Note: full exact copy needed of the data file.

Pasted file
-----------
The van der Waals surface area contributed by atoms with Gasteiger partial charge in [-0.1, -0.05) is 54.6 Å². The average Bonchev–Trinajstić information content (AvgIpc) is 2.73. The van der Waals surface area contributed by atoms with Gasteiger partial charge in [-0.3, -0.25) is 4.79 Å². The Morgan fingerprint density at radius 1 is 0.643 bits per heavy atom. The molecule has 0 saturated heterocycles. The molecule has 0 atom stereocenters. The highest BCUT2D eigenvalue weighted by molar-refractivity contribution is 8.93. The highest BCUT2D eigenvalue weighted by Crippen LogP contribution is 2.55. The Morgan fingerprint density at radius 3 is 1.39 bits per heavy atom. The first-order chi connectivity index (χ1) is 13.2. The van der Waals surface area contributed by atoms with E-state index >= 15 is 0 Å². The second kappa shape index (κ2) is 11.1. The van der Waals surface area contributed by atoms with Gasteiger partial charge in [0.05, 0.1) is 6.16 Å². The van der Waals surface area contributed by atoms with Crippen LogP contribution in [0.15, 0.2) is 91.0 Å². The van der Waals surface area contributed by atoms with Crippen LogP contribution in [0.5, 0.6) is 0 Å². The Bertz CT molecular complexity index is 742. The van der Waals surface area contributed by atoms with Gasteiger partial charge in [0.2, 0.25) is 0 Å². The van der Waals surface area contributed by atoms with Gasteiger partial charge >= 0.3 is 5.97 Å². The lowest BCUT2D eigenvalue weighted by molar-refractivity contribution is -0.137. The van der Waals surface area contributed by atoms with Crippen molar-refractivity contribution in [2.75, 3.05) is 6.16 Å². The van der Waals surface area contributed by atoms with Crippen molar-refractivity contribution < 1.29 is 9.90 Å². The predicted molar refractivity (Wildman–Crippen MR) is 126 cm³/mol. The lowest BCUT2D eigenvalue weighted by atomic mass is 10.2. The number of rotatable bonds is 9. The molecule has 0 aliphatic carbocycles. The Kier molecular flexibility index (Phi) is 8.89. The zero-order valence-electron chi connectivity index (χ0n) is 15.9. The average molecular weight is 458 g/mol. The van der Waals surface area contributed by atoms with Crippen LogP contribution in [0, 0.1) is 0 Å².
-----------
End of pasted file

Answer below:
The van der Waals surface area contributed by atoms with Gasteiger partial charge in [-0.1, -0.05) is 54.6 Å². The average Bonchev–Trinajstić information content (AvgIpc) is 2.73. The van der Waals surface area contributed by atoms with Gasteiger partial charge in [-0.3, -0.25) is 4.79 Å². The Morgan fingerprint density at radius 1 is 0.643 bits per heavy atom. The molecule has 0 saturated heterocycles. The molecule has 0 atom stereocenters. The highest BCUT2D eigenvalue weighted by molar-refractivity contribution is 8.93. The highest BCUT2D eigenvalue weighted by Crippen LogP contribution is 2.55. The Morgan fingerprint density at radius 3 is 1.39 bits per heavy atom. The first-order chi connectivity index (χ1) is 13.2. The van der Waals surface area contributed by atoms with E-state index >= 15 is 0 Å². The second kappa shape index (κ2) is 11.1. The van der Waals surface area contributed by atoms with Gasteiger partial charge in [0.05, 0.1) is 6.16 Å². The van der Waals surface area contributed by atoms with Crippen LogP contribution in [0.15, 0.2) is 91.0 Å². The van der Waals surface area contributed by atoms with Crippen LogP contribution in [0.5, 0.6) is 0 Å². The Bertz CT molecular complexity index is 742. The van der Waals surface area contributed by atoms with Gasteiger partial charge in [0.2, 0.25) is 0 Å². The van der Waals surface area contributed by atoms with Gasteiger partial charge >= 0.3 is 5.97 Å². The lowest BCUT2D eigenvalue weighted by molar-refractivity contribution is -0.137. The van der Waals surface area contributed by atoms with Crippen molar-refractivity contribution in [2.75, 3.05) is 6.16 Å². The van der Waals surface area contributed by atoms with Crippen molar-refractivity contribution < 1.29 is 9.90 Å². The predicted molar refractivity (Wildman–Crippen MR) is 126 cm³/mol. The lowest BCUT2D eigenvalue weighted by atomic mass is 10.2. The number of rotatable bonds is 9. The molecule has 0 aliphatic carbocycles. The Kier molecular flexibility index (Phi) is 8.89. The zero-order valence-electron chi connectivity index (χ0n) is 15.9. The average molecular weight is 458 g/mol. The van der Waals surface area contributed by atoms with Crippen LogP contribution in [0, 0.1) is 0 Å².